Chariots of Fire is one of my favorite movies. And my favorite scene in the movie is when Eric Liddell tells his sister, "When I run, I feel God's pleasure."
With these words he put his finger on a mysterious truth. When you are doing what God has called and gifted you to do, you feel his pleasure. Once you are called to teach or run or parent or whatever, you are never the same after this. God has spoken, and you sense "This is what I was made for."
Most of us know we are called to something. I've known Greek students who had this genuine sense of call. I see them and I think, "You seem so natural when you study. You glow when you're taking an exam. You are at your best when reciting out loud in class." When such students are in alignment with their calling, they soar. Things change in the hands of a called person. There's a mysterious passion within us that bubbles up when we are centered in our calling. Eric Liddell knew that.
My call -- to be a teacher -- goes back to my college days. It was not just a call to some form of paid ministry. There was something deeper going on. I felt that I was aligning my life with a higher purpose than just the routines of life. If you, dear reader, are a 20- or 30-Something, where should you begin? Begin here: "What do I hear God telling me about the direction of my life?" Every called person has this sense that God is speaking, leading, calling. It's been 47 years since God revealed to me what my calling was, and there has never been a time when I've doubted it. Even today, though partly retired, I feel challenged to keep helping people to grow in their Christlikeness, their understanding of Scripture, and their discernment of their own calling.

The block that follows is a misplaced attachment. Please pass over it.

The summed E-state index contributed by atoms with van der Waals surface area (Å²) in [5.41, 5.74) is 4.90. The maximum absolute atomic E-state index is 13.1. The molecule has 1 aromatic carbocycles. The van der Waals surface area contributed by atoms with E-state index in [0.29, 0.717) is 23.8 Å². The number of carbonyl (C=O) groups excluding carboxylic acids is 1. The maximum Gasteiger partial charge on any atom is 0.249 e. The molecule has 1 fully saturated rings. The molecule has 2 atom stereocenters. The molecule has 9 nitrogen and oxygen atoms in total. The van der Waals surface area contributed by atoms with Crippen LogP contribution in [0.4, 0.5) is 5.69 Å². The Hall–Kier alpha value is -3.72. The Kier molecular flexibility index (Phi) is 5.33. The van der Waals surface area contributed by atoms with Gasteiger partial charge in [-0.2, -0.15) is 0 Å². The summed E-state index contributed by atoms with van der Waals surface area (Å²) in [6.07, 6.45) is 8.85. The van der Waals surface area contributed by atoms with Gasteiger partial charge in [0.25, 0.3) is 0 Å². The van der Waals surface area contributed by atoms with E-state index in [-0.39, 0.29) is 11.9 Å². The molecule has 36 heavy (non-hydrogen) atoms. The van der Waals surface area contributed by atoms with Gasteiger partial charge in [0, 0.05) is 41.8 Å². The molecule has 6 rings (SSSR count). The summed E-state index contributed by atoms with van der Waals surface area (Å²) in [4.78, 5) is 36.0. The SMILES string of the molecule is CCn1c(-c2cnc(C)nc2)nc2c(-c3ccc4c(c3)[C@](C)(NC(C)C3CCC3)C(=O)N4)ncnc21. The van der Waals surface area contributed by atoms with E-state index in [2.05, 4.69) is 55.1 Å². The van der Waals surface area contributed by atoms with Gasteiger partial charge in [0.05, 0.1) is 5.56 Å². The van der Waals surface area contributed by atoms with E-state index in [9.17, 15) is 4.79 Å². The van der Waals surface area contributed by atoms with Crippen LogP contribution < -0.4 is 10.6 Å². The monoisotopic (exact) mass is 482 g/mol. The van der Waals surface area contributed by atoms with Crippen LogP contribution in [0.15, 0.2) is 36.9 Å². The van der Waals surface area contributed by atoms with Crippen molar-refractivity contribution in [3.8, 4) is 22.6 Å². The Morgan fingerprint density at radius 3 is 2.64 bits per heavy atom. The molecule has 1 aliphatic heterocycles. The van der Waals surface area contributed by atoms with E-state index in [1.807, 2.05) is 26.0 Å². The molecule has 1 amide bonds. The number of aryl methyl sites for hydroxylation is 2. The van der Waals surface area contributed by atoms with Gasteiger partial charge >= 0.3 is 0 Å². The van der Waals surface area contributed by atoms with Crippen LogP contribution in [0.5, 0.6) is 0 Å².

One final thought. A few called people with Jesus as the center may well be the most important testimony we can give to a lost and dying world. Dare we forget this?